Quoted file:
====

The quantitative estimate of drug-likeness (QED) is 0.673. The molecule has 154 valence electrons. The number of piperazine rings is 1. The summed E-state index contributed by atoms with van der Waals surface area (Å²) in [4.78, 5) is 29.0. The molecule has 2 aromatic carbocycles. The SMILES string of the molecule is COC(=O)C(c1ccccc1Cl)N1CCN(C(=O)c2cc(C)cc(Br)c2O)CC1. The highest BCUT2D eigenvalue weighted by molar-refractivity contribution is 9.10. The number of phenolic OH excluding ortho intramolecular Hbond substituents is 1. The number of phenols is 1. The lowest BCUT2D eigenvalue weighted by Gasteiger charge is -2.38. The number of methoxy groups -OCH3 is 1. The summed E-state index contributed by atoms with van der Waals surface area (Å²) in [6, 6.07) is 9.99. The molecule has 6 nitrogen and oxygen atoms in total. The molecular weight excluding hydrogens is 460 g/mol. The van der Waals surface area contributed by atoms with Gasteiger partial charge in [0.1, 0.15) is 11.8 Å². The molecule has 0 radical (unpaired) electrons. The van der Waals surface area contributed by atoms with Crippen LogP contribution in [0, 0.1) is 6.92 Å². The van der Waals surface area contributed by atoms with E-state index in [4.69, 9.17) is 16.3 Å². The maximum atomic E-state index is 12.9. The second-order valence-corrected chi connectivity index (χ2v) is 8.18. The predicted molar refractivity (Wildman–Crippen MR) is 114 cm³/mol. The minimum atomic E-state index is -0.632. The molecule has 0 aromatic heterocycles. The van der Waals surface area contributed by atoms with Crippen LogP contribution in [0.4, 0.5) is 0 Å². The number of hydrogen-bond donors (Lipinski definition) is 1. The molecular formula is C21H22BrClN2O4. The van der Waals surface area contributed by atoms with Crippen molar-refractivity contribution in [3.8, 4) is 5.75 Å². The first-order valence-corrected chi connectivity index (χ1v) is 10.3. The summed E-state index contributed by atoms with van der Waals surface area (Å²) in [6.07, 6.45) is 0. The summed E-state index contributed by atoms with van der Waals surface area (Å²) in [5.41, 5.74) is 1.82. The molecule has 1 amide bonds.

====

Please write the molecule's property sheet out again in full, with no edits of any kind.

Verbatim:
The quantitative estimate of drug-likeness (QED) is 0.673. The molecule has 154 valence electrons. The number of piperazine rings is 1. The summed E-state index contributed by atoms with van der Waals surface area (Å²) in [4.78, 5) is 29.0. The molecule has 2 aromatic carbocycles. The SMILES string of the molecule is COC(=O)C(c1ccccc1Cl)N1CCN(C(=O)c2cc(C)cc(Br)c2O)CC1. The highest BCUT2D eigenvalue weighted by molar-refractivity contribution is 9.10. The number of phenolic OH excluding ortho intramolecular Hbond substituents is 1. The number of phenols is 1. The lowest BCUT2D eigenvalue weighted by Gasteiger charge is -2.38. The number of methoxy groups -OCH3 is 1. The summed E-state index contributed by atoms with van der Waals surface area (Å²) in [6, 6.07) is 9.99. The molecule has 6 nitrogen and oxygen atoms in total. The molecular weight excluding hydrogens is 460 g/mol. The van der Waals surface area contributed by atoms with Gasteiger partial charge in [0.1, 0.15) is 11.8 Å². The molecule has 0 radical (unpaired) electrons. The van der Waals surface area contributed by atoms with Crippen LogP contribution in [0, 0.1) is 6.92 Å². The van der Waals surface area contributed by atoms with E-state index in [4.69, 9.17) is 16.3 Å². The maximum atomic E-state index is 12.9. The second-order valence-corrected chi connectivity index (χ2v) is 8.18. The predicted molar refractivity (Wildman–Crippen MR) is 114 cm³/mol. The minimum atomic E-state index is -0.632. The molecule has 0 aromatic heterocycles. The van der Waals surface area contributed by atoms with Crippen LogP contribution in [0.4, 0.5) is 0 Å². The number of hydrogen-bond donors (Lipinski definition) is 1. The molecular formula is C21H22BrClN2O4. The van der Waals surface area contributed by atoms with Crippen molar-refractivity contribution in [3.8, 4) is 5.75 Å². The first-order valence-corrected chi connectivity index (χ1v) is 10.3. The summed E-state index contributed by atoms with van der Waals surface area (Å²) in [6.07, 6.45) is 0. The summed E-state index contributed by atoms with van der Waals surface area (Å²) in [5.41, 5.74) is 1.82. The molecule has 1 amide bonds.